Therefore, when taxes go up, government has a tendency to use this money to increase unemployment benefits rather than decreasing them, so that the negative effect is doubled: You lose $3 000, and unemployment benefits increase by $3 000, for a net loss (in terms of how much you gain from working vs being unemployed) of $6 000. In order for our incentive to work not to be affected, wages would then have to increase enough to compensate for this, which would mean layoffs (which always happen when wages increases without a corresponding increase in productivity).
The Laffer curve is not complete without taking this into account; it does matter how the money is spent. In economics, we tend to lump all demand and supply together into "Aggregate supply" and "Aggregate demand", but the fact of the matter is that how consumption is structured matters a lot for the economy. And how the government spends its money matters too, since it affects how much we work.
Finally, it matters how easy it is to commit tax evasion. If it's easy, it will be hard to charge high taxes since people will find a way around it. It matters how easy it is for people to leave the country, and to immigrate - part of the reason why you can in fact get more revenue by lowering taxes is because people immigrate to countries where taxes are low (that's part of the reason I emigrated to Ireland). Something for "anti-immigration" conservatives to consider.
In order to motivate working, we need to look at the whole pictures and not just the taxation parts of it. Pablo, a good friend of mine whom I know doesn't agree with me on the Laffer curve's existance, talks about "talk radio conservatives vs Governance conservatives". This is an issue were governance conservatives really have to step in and educate the public, instead of trying to woo them. Tax cuts does nothing unless all other pieces fall into place. And there are more pieces than the ones I mentioned here. We need to explain the whole picture to the voters, or else we are actually misleading them. Yes, our opponents does that too, but aren't we supposed to be better than our opponents? And if we are not, then why do we deserve to win?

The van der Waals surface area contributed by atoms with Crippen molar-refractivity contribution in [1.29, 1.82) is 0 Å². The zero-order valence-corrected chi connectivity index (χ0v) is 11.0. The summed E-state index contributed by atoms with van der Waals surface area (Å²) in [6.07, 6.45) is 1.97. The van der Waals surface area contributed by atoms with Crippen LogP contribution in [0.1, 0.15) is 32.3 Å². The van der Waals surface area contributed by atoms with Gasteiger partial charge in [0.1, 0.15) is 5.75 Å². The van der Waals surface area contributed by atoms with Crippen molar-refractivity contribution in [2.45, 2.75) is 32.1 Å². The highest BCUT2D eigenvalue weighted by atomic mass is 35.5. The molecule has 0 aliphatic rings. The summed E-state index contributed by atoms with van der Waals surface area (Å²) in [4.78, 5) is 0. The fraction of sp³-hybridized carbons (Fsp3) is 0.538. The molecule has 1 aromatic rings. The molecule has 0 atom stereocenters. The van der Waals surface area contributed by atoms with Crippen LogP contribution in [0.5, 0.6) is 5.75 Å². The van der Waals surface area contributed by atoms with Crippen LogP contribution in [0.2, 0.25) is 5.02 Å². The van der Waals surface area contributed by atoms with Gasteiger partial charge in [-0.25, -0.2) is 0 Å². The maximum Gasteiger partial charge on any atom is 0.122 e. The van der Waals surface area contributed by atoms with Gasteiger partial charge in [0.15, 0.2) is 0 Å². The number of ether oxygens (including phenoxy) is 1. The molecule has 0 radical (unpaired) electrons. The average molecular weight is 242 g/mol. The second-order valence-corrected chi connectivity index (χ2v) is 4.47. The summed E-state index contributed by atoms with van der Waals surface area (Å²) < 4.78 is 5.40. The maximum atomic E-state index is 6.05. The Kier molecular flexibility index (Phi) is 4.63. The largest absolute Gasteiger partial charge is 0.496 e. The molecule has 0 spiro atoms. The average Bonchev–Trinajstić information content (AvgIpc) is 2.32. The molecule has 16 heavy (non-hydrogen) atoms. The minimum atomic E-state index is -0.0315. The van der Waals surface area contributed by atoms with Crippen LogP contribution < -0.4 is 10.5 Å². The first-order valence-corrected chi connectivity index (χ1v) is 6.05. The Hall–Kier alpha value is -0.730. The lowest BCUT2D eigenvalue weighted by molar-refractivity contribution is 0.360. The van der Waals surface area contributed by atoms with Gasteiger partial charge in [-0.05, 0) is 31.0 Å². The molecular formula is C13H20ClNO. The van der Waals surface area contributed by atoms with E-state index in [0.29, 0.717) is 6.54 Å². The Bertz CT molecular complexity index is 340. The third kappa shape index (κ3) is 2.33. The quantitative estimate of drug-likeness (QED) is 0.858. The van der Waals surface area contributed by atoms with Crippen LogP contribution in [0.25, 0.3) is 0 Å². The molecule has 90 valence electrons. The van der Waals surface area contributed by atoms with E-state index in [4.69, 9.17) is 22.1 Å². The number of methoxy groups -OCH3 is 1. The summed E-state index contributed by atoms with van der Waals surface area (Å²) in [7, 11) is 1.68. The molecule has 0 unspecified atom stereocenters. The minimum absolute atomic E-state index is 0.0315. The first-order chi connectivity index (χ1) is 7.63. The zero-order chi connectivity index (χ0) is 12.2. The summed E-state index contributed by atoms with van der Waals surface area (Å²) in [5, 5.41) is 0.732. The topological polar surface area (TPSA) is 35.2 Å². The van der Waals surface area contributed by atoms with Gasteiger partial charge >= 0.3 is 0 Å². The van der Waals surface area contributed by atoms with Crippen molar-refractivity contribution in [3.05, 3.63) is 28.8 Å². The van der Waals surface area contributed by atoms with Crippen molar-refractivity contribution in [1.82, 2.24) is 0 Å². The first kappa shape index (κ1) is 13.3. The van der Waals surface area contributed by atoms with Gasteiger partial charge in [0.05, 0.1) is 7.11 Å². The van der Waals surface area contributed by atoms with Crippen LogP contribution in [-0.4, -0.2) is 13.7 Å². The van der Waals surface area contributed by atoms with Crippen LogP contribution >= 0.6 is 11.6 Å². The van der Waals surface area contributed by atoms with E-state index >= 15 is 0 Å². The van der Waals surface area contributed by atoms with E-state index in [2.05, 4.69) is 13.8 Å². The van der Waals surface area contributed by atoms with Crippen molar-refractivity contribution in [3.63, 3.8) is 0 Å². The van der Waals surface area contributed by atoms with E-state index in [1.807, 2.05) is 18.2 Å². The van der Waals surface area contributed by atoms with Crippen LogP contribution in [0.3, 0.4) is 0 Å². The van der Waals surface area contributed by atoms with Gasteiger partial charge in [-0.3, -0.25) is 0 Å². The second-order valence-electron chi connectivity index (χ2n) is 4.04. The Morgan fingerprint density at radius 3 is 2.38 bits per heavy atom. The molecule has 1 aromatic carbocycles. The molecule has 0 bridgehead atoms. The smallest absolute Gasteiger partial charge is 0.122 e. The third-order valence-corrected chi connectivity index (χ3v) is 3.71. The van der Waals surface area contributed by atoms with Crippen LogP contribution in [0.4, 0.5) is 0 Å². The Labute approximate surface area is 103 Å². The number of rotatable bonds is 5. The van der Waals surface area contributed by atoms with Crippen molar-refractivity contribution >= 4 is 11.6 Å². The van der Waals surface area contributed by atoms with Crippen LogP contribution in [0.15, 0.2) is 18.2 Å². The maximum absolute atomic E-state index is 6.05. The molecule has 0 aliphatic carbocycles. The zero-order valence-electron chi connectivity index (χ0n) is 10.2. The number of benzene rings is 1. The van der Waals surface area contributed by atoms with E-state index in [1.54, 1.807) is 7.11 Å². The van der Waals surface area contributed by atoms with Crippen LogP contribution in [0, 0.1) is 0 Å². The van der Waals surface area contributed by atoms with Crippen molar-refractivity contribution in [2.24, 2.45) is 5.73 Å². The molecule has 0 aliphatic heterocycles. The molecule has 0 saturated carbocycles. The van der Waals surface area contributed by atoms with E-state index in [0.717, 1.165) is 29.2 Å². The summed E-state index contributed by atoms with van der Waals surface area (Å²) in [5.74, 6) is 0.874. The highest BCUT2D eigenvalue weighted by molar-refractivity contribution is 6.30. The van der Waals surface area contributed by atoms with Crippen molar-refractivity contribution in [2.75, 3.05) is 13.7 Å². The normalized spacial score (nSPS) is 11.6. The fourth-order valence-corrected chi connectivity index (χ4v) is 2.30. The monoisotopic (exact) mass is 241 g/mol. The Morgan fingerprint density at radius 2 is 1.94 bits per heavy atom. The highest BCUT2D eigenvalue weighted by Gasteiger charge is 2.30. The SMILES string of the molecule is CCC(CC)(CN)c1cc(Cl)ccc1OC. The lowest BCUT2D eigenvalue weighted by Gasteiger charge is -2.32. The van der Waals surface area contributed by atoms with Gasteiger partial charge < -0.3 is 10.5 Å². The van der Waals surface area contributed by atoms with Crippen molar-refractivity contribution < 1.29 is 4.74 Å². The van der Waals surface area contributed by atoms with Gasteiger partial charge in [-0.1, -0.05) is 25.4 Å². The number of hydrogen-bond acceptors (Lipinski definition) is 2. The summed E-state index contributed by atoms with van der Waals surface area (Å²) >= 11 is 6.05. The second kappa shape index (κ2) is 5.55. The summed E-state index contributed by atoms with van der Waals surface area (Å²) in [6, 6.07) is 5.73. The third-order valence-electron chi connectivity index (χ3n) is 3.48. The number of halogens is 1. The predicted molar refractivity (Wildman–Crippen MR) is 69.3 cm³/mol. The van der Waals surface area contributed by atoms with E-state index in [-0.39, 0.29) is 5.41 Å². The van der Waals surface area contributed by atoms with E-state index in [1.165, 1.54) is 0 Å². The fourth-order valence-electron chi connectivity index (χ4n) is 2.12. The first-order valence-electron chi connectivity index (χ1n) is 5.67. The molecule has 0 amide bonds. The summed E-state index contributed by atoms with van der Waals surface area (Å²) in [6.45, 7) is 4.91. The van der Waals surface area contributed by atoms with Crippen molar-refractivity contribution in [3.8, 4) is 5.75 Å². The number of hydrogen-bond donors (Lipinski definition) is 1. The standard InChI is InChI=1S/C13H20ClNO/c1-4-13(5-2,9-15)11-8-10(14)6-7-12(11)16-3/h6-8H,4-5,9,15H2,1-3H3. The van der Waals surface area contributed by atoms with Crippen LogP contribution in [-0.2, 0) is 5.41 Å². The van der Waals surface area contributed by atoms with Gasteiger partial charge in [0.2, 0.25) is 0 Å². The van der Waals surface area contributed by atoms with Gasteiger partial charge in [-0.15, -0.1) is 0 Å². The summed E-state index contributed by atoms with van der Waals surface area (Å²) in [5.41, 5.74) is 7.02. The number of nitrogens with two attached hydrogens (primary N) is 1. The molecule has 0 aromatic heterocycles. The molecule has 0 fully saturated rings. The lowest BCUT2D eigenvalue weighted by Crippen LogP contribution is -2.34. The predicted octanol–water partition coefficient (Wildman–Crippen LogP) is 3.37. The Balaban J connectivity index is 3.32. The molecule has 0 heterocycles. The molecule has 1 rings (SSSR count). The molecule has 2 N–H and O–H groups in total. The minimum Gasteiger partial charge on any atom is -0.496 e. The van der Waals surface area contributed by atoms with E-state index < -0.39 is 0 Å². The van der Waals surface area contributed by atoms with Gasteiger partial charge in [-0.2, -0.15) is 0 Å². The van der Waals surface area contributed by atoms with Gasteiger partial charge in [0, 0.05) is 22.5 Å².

I have to say, "Create an IRS you cannot escape from" doesn't make for a very good slogan. Quite a dilemma, isn't it?
I personally support the FairTax, since it would eliminate income taxes, make it more profitable than ever to work and invest and since there are no deductions, people can't cheat by deducting more than they are legally available to deduct.
Whatever the solution, we need governance Republicans willing to educate the public on economics, even if it means risking their seats in the process. Remember that both Reagan and Goldwater tried to educate the public, and that if one of them hadn't run, the other would not have won. Goldwater's run was not a failure in any way, it was a great success since people actually learned something. Not enough people to make him win, of course, but he planted a seed. Now before some people on this site suggests that since Goldwater's campaign wasn't a failure, we should nominate someone who is likely to lose by even bigger numbers than he did; that's not the point. You need to be smart enough to educate people for there to be any point with running an educational campaign. Ron Paul was, and because of him and his "revolution", there are now more critics of the Federal reserve than there has been since probably the 1920's, and it is common knowledge today that the Federal reserve had a great part in creating the housing bubble.
I'm sorry I went off topic. I hope you understand what I mean. Please ask if you got any questions,